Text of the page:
Magma expects Q3 revenues of $28-$29 million with loss per share of $0.17-$0.19. They expect to end the fiscal with revenues of $144-$146 million, with loss per share of $0.29-$0.25.
Given the need to improve productivity on tools, they are focusing on dramatically improving the productivity of Talus and their other key products in digital implementation and design products such as Titan.
Their products and technology might be good, as five of the six chip suppliers for the BlackBerry Bold smartphone are Magma customers and at least three of the chips in the phone were designed with Magma products, but given the economic conditions and the overall EDA industry’s situation, Magma continues to be in deep trouble.
And finally, no analysis of the EDA industry would be complete without comments on Cadence, until recently the largest of the pack, but now looking very shaky, radarless, and without a CEO. There is plenty of speculation in the industry and within the company about who should be the next CEO of Cadence.
Given Cadence’s dismal state, any experienced industry observer would conclude that the company’s board should at least explore bringing back Joe Costello, the charismatic CEO who led Cadence and the EDA industry during the glorious days. I was, therefore, astounded to learn that Cadence’s board has not approached Joe. (This information is as of right before Thanksgiving; I don’t have knowledge of later developments.) I tried to speak with Lip-Bu Tan, one of the longtime Cadence board members, but Tan did not respond.
I am, at this point, just as frustrated with Cadence’s board as I am with that of Yahoo! for making a series of bad decisions. The selection of the next CEO is a critically important decision, and I am anxious to see someone credible, with turnaround experience, as well as with deep, world-class EDA experience come on board. Not many people exist with that profile, since Synopsys, Magma, and Mentor are run by their founders, and Moshe Gavrielov, the only other CEO in the industry, is now running Xilinx. After the Mike Fister fiasco, it would be very risky for the Cadence board to recruit another first-time CEO, or one from outside the industry.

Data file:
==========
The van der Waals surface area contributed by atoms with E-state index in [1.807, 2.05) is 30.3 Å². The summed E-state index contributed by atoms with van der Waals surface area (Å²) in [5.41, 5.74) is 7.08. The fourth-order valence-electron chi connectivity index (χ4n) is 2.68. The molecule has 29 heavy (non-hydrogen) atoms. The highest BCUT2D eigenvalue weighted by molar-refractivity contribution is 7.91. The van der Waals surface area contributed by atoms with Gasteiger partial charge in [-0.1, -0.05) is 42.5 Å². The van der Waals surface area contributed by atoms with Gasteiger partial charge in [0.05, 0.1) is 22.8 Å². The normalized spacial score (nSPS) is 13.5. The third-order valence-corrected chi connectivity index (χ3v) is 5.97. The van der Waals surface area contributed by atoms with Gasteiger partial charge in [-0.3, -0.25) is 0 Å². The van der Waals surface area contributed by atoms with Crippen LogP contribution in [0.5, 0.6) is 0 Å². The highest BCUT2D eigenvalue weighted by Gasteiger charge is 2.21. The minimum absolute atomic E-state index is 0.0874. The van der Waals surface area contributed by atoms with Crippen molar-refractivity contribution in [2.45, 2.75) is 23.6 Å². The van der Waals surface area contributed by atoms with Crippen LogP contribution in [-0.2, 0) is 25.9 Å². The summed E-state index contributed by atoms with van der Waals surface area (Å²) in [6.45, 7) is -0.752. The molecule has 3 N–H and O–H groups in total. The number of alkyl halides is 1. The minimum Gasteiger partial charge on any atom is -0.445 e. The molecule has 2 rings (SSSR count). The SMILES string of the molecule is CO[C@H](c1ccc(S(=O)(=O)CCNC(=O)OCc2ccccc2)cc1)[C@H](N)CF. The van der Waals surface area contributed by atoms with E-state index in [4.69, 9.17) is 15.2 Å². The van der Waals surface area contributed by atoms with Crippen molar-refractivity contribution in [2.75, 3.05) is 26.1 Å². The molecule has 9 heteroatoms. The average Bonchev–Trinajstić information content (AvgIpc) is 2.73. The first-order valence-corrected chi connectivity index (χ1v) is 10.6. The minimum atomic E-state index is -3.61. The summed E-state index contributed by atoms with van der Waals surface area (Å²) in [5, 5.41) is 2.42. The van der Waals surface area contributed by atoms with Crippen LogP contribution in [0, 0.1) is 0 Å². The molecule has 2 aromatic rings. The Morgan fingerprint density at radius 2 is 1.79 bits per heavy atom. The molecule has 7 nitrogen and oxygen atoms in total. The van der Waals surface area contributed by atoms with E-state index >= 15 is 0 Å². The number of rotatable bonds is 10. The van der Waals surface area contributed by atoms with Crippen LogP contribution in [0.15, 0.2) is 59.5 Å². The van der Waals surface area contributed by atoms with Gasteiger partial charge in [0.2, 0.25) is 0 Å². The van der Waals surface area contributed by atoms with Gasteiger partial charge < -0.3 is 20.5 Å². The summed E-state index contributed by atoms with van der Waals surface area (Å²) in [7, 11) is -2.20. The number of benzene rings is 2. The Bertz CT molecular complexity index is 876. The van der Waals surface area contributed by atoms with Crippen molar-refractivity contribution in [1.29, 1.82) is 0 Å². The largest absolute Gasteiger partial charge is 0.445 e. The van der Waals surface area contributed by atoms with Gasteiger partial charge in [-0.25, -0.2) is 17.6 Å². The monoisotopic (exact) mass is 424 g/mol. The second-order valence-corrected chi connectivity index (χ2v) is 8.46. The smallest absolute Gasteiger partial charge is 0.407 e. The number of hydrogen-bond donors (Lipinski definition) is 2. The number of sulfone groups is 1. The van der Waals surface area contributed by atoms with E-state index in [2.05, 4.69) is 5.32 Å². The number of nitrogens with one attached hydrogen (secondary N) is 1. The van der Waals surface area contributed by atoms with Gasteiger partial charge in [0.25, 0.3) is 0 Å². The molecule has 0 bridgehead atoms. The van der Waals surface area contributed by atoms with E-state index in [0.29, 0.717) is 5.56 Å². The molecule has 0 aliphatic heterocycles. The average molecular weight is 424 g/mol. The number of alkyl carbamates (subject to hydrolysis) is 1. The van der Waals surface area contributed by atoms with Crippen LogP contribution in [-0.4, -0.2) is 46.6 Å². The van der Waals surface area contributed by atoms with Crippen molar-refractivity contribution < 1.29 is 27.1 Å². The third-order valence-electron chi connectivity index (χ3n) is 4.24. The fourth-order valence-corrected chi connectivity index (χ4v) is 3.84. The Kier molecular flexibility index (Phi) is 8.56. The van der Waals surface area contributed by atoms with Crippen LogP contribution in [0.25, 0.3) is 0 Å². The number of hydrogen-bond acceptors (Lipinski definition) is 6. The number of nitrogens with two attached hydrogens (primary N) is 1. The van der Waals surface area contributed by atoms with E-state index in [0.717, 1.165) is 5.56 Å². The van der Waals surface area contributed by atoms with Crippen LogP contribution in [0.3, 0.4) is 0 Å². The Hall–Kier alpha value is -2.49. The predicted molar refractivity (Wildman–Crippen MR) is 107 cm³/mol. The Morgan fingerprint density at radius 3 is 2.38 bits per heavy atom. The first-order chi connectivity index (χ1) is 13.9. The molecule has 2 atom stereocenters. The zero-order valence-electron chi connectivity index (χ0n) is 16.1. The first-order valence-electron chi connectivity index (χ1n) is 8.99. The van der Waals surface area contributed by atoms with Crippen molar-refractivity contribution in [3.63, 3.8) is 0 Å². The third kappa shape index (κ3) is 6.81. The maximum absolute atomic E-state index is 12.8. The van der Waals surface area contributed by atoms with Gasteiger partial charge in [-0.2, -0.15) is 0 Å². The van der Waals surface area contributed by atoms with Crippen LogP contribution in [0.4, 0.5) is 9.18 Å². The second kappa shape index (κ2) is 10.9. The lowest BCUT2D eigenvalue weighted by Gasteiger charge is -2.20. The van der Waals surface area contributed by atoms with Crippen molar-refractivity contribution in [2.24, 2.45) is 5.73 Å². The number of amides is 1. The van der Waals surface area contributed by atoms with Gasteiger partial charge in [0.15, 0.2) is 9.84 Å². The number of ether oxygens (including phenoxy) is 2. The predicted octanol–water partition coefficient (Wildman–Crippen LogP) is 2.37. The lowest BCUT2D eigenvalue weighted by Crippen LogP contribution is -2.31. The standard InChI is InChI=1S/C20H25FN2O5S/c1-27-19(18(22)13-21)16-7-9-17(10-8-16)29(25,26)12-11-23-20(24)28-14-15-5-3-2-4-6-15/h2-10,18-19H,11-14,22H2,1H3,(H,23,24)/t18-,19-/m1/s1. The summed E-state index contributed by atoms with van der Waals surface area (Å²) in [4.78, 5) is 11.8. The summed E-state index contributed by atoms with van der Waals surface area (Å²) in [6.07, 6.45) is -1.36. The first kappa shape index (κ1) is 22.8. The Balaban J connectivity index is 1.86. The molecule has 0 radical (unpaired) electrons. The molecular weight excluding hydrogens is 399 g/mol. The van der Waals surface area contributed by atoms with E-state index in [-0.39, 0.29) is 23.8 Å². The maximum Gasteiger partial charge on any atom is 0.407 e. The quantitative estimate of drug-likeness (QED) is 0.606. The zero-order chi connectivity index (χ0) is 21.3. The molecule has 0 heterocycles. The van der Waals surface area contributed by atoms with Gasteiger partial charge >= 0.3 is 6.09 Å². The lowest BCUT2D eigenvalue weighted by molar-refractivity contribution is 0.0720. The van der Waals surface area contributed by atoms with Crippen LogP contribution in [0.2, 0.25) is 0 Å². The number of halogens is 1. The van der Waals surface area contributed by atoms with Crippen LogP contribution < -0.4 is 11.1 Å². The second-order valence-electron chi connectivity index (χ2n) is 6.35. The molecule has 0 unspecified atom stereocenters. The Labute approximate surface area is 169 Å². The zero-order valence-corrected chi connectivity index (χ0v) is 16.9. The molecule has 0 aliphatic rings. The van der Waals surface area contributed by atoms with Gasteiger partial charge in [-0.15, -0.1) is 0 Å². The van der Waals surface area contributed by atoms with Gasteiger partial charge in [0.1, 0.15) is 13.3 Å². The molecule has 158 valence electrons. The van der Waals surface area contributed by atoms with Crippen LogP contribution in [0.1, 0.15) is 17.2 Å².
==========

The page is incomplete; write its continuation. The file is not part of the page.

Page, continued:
And that brings us to Costello.
EDA needs a serious industry-level re-engineering. The business model is broken, and has been for a while now. I have written about this ad nauseam. Wally Rhines, Aart de Geus and Rajeev Madhawan have all been in the industry for years, and have not displayed the kind of leadership necessary to break the patterns, and have been unable to introduce dramatic change. Joe Costello has spent the last decade outside EDA, and can perhaps bring the freshness needed at this juncture, while still being able to hit the ground running on core EDA matters. Joe will also likely be able to attract a strong set of senior executives into his executive team, something Mike Fister neither attempted, nor succeeded in doing. Ray Bingham attracted a strong team, but did not know how to manage the politics, turning his regime into one remembered for its dysfunctional backstabbing among key executives.
But from what I can tell, the Cadence Board has other ideas. And I am worried that the ideas may not exactly be brilliant, given their track record over the past decade.
This segment is a part in the series : EDA